OBD - II and DIAGNOSTIC FUNCTIONS:
I described these in a previous post.
FUEL MIXTURE GOALS:
It is desired that the correct amount of fuel to match the incoming air be sprayed into the engine. Generally there shouldn't be any extra air, or any extra fuel. Under light loads, the system will try to go slightly lean (extra air). Under heavy loads, the system will try to go slightly rich (extra fuel).
SPARK TIMING GOALS:
The sooner the spark is fired before the piston reaches the top (spark advance), the higher the resulting combustion temperature and pressure will be (a similar effect to increasing compression ratio). This will also allow a slightly greater time for the pressure to be applied to the piston. All of this results in more power and better fuel efficiency. CO and HC emissions are reduced because combustion is more complete. If the timing is advanced too much, however, an uncontrolled explosion will result (engine knock). This can cause engine damage (piston melting) and will increase NOx emissions because the extremely high temperatures will start to oxidize the normally unreactive nitrogen in the air. It is very desirable from performance, economy, and emissions standpoints that spark timing be advanced to just below the point where knock occurs.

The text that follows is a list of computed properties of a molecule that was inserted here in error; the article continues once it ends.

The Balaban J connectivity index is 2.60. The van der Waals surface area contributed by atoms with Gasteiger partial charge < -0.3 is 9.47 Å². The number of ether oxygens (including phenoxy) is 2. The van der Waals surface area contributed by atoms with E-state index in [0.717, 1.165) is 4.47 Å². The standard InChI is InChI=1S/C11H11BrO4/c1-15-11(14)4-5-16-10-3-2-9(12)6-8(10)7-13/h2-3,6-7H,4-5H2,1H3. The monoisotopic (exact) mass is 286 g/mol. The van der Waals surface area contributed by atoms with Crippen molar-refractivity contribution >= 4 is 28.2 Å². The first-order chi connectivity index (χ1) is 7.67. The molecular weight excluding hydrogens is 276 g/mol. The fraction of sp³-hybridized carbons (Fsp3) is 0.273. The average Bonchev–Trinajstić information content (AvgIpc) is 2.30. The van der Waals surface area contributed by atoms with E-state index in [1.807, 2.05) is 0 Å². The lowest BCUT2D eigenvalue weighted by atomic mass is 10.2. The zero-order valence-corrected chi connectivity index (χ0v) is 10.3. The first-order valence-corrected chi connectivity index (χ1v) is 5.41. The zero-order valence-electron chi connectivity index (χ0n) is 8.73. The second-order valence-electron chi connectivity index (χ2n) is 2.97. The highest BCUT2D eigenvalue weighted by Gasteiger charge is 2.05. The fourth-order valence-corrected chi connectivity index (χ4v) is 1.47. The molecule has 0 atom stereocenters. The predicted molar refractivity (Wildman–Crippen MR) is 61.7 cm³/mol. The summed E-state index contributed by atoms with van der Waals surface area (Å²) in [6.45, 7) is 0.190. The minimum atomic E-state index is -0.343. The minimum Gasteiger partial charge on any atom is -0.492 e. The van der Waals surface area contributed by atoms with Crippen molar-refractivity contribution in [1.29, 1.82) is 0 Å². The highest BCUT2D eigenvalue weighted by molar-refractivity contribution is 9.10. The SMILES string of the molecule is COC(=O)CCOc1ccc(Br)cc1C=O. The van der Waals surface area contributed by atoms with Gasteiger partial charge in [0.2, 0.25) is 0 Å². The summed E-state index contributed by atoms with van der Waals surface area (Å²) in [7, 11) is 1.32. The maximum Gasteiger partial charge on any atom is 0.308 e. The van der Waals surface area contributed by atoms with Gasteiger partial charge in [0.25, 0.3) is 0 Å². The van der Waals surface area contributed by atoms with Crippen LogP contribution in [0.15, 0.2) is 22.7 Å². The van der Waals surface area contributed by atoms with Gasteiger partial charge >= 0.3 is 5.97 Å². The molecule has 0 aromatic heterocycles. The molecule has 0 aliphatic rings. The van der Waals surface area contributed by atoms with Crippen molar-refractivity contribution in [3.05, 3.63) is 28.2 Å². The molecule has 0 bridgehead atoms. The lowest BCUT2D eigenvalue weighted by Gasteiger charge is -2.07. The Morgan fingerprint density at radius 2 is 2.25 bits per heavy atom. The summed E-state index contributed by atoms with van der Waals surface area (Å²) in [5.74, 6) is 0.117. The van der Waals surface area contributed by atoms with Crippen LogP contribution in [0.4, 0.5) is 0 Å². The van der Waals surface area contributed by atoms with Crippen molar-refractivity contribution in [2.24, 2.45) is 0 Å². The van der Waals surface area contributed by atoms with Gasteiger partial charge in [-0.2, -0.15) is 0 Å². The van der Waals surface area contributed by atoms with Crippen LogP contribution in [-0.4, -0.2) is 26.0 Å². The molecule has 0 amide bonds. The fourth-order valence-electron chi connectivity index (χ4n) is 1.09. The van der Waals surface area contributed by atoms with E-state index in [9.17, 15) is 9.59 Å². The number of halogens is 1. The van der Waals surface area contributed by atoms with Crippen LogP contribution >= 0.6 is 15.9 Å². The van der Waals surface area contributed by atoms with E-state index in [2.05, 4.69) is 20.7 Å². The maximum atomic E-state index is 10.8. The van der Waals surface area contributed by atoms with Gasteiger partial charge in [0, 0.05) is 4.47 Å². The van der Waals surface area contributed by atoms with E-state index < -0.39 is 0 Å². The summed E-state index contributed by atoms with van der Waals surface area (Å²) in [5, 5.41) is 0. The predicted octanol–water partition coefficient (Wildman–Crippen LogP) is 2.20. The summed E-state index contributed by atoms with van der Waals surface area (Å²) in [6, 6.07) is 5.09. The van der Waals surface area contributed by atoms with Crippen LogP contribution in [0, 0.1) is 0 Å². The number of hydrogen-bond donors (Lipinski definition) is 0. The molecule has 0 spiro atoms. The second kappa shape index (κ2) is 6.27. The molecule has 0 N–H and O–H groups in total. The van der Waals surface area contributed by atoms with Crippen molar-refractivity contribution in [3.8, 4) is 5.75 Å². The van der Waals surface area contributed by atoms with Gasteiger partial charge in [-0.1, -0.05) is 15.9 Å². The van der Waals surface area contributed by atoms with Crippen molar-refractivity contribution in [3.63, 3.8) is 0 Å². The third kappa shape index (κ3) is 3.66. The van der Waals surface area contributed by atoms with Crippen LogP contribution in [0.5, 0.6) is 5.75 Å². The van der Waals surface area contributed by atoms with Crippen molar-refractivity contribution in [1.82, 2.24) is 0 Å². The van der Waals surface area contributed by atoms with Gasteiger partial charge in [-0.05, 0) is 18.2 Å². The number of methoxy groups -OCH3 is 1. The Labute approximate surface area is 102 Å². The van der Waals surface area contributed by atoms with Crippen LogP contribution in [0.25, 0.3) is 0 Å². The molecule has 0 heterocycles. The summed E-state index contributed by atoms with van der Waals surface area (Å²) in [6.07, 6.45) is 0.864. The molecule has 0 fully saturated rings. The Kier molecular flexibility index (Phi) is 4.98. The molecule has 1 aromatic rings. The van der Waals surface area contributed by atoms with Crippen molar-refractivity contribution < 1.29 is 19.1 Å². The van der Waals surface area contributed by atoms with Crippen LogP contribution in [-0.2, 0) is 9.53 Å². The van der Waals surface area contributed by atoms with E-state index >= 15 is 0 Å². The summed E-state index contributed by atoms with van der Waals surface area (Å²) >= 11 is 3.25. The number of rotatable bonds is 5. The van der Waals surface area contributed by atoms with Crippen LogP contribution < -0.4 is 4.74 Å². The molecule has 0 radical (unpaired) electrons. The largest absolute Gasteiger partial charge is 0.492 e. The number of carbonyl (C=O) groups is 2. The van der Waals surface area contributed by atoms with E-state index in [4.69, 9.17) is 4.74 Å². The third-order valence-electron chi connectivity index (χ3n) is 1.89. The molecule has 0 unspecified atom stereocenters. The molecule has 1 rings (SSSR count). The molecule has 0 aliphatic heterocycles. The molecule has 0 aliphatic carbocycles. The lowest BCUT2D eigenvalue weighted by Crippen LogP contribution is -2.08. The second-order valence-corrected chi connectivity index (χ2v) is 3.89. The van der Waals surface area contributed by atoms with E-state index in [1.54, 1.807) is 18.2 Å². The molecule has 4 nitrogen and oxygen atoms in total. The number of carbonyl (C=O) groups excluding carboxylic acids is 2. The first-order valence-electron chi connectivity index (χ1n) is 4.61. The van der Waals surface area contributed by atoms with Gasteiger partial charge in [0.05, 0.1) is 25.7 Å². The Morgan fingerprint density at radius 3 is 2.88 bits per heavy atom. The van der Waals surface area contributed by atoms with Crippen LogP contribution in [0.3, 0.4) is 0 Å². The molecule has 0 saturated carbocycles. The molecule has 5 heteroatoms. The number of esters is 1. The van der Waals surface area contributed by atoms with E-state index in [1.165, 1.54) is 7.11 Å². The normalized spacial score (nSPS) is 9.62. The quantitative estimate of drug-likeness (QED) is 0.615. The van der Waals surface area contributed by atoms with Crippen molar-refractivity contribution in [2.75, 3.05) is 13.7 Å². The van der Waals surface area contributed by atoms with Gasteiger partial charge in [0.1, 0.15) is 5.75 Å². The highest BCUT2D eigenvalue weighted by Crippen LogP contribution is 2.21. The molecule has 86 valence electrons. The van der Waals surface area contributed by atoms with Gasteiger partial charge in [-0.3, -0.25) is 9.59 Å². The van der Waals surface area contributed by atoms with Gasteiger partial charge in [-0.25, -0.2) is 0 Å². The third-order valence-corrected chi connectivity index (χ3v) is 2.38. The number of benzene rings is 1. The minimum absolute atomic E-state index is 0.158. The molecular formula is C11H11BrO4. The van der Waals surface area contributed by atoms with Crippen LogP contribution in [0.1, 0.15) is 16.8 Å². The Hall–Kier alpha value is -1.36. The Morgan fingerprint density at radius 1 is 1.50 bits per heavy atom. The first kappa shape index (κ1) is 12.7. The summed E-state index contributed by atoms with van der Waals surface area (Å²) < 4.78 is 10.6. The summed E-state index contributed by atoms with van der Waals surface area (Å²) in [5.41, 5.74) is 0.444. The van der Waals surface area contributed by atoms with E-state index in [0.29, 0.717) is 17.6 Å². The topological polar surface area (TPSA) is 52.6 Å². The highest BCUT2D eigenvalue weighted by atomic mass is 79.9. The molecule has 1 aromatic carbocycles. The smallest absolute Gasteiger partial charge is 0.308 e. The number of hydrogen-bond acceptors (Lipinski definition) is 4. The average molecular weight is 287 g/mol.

CONTROL MAPS AND ADAPTIVE TUNING:
When trying to determine the spark timing and fuel requirements, the Motronic system reads information from the general and operating sensors and then goes to some big look-up tables (or Control Maps) that indicate the best guess for spark and fuel at that moment. The feedback sensors are then used to tweak the spark and fuel values towards an optimum. If a big 'tweak' was needed, then the firmware will change the value in the look-up table with the hope that it will be closer the next time that data point is used (Adaptive Tuning). All of this process is continuous, and it cycles and repeats at a high frequency.